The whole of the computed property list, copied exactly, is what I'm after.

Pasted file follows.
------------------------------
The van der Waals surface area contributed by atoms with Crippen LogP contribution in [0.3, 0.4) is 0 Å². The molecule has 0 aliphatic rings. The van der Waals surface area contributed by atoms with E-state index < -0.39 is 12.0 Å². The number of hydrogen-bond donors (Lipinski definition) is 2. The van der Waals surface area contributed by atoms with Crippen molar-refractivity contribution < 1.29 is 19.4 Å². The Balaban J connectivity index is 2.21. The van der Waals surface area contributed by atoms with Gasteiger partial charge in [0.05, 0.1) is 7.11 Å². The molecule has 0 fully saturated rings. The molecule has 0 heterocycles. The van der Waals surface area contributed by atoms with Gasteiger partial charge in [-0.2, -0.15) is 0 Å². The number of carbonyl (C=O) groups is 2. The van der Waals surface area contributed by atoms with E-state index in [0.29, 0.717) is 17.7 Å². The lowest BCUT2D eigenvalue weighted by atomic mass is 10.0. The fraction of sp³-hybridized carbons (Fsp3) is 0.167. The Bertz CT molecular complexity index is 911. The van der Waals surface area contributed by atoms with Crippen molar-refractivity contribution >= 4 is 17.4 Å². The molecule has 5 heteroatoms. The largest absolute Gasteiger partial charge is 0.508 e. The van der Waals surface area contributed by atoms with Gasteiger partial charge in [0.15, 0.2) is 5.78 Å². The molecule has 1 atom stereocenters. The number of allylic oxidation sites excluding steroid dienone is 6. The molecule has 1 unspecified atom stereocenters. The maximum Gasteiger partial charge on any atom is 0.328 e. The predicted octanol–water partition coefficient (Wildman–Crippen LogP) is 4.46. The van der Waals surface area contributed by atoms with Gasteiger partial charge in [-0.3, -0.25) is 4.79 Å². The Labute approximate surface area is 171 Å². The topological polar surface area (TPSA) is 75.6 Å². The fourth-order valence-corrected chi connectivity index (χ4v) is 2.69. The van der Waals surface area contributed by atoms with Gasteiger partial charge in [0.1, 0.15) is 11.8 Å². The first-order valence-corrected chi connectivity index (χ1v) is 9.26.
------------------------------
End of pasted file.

The van der Waals surface area contributed by atoms with Crippen LogP contribution in [0.3, 0.4) is 0 Å². The molecule has 0 aliphatic rings. The van der Waals surface area contributed by atoms with E-state index < -0.39 is 12.0 Å². The number of hydrogen-bond donors (Lipinski definition) is 2. The van der Waals surface area contributed by atoms with Crippen molar-refractivity contribution < 1.29 is 19.4 Å². The Balaban J connectivity index is 2.21. The van der Waals surface area contributed by atoms with Gasteiger partial charge in [0.05, 0.1) is 7.11 Å². The molecule has 0 fully saturated rings. The molecule has 0 heterocycles. The van der Waals surface area contributed by atoms with Gasteiger partial charge in [-0.2, -0.15) is 0 Å². The number of carbonyl (C=O) groups is 2. The van der Waals surface area contributed by atoms with E-state index in [0.29, 0.717) is 17.7 Å². The lowest BCUT2D eigenvalue weighted by atomic mass is 10.0. The fraction of sp³-hybridized carbons (Fsp3) is 0.167. The Bertz CT molecular complexity index is 911. The van der Waals surface area contributed by atoms with Crippen molar-refractivity contribution >= 4 is 17.4 Å². The molecule has 5 heteroatoms. The largest absolute Gasteiger partial charge is 0.508 e. The van der Waals surface area contributed by atoms with Gasteiger partial charge in [0.15, 0.2) is 5.78 Å². The molecule has 1 atom stereocenters. The number of allylic oxidation sites excluding steroid dienone is 6. The molecule has 1 unspecified atom stereocenters. The maximum Gasteiger partial charge on any atom is 0.328 e. The predicted octanol–water partition coefficient (Wildman–Crippen LogP) is 4.46. The van der Waals surface area contributed by atoms with Gasteiger partial charge in [-0.3, -0.25) is 4.79 Å². The Labute approximate surface area is 171 Å². The topological polar surface area (TPSA) is 75.6 Å². The fourth-order valence-corrected chi connectivity index (χ4v) is 2.69. The van der Waals surface area contributed by atoms with Gasteiger partial charge in [0.1, 0.15) is 11.8 Å². The first-order valence-corrected chi connectivity index (χ1v) is 9.26.